Headaches mount for Hockey Ireland's top brass

Headaches mount for Hockey Ireland's top brass

Hockey Ireland look set for a series of appeals over the allocation of European placings for next season in the wake of an independent panel’s decision to overturn the governing body’s decision to declare this season “null and void”.

Announcing that decision in early May, HI handed Three Rock Rovers the men’s top seed and a place in the Euro Hockey League with Lisnagarvey the second spot while Pegasus retained the women’s first spot with Loreto second.

That was on the basis of the 2018/19’s final rankings, the last formal result available to Hockey Ireland.

Lisnagarvey, however, appealed this decision successfully with the independent panel awarding them the first seed with Rovers taking second while the women’s places remain unchanged.

It has opened a can of worms with numerous clubs now seeking further information as they consider challenging the outcome.

Such appeals, though, have been put on hold until details of Garvey’s Letter of Appeal or the ruling being made available to the likes of Three Rock, Loreto or Banbridge. Neither have been forthcoming at the time of writing.

It appears Garvey argued the season should not have been declared null and void in terms of European allocations. 

In the Netherlands and Belgium, while no champions were decided in their competitions, but places in the Euro Hockey League were determined by on-field results in 2019/20.

The Ulster side were runaway leaders of the Irish Hockey League with a five-point lead with two games in hand.

If they have earned the top seed on that basis, though, second placed Banbridge will be aggrieved they did not get the second ticket instead of fourth placed Rovers.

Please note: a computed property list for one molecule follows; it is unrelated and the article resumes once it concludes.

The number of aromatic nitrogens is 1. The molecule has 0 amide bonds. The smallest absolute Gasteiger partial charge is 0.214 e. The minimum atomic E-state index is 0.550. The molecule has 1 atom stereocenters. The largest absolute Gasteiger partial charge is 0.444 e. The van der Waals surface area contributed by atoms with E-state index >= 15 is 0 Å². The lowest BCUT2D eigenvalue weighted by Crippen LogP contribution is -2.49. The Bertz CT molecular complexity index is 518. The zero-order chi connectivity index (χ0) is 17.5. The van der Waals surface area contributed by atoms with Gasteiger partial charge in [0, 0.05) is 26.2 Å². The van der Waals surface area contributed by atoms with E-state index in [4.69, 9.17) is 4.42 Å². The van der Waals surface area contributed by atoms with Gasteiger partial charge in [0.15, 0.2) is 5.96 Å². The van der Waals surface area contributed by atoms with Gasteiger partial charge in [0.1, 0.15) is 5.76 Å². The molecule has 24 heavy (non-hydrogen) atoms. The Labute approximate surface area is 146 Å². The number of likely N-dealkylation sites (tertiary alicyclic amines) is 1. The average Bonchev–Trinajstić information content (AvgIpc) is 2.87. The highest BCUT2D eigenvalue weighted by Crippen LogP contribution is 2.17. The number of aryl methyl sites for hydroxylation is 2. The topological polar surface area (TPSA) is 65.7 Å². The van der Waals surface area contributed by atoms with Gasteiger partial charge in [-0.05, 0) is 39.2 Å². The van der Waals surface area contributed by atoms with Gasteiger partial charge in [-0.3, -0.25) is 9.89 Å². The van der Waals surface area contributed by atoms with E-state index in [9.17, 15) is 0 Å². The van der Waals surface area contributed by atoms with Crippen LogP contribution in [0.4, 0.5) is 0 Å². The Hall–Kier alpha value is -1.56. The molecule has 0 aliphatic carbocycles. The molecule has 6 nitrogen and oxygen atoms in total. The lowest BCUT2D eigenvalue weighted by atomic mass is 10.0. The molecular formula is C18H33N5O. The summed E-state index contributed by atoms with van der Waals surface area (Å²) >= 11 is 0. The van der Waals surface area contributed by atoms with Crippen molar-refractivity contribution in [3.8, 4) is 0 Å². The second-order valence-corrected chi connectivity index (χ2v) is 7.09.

Similarly, Loreto were leading the women’s league with two games to go but did not receive a similar upgrade.

For Rovers, they have a number of potential lines of inquiry. First off, the league only offers the winner the second European spot with the first place decided by the unplayed Champions Trophy.

Next, the timeframe of the appeal looks to be three weeks beyond the limits laid out in the Hockey Ireland byelaws; the initial board decision was made on May 6th, leaving June 11th as the final deadline for a decision. The hearing did not take place until June 1st.

Neither Rovers nor the Hockey Ireland Competitions Committee – who made the initial “null and void” suggestion to the board – were present at the hearing to make a submission.

Chief Executive Jerome Pels is acutely aware clubs are likely to make their case with his board “considering if further action or decisions are needed” to mitigate against a spate of submissions from clubs.

Elsewhere, the wait for the new fixture calendar rolls on with no indication of what plans are in place for the 2020/21 season.

Second tier clubs in both the men’s and women’s EYHL Division 2 had proposed making the competition a full-season event rather than being an add-on to provincial leagues. No formal decision has been made either way on that front.

It has the knock-on effect of provincial branches being unable to plan their seasons as the radical change could see several clubs removed from their local leagues, requiring a mass restructure.

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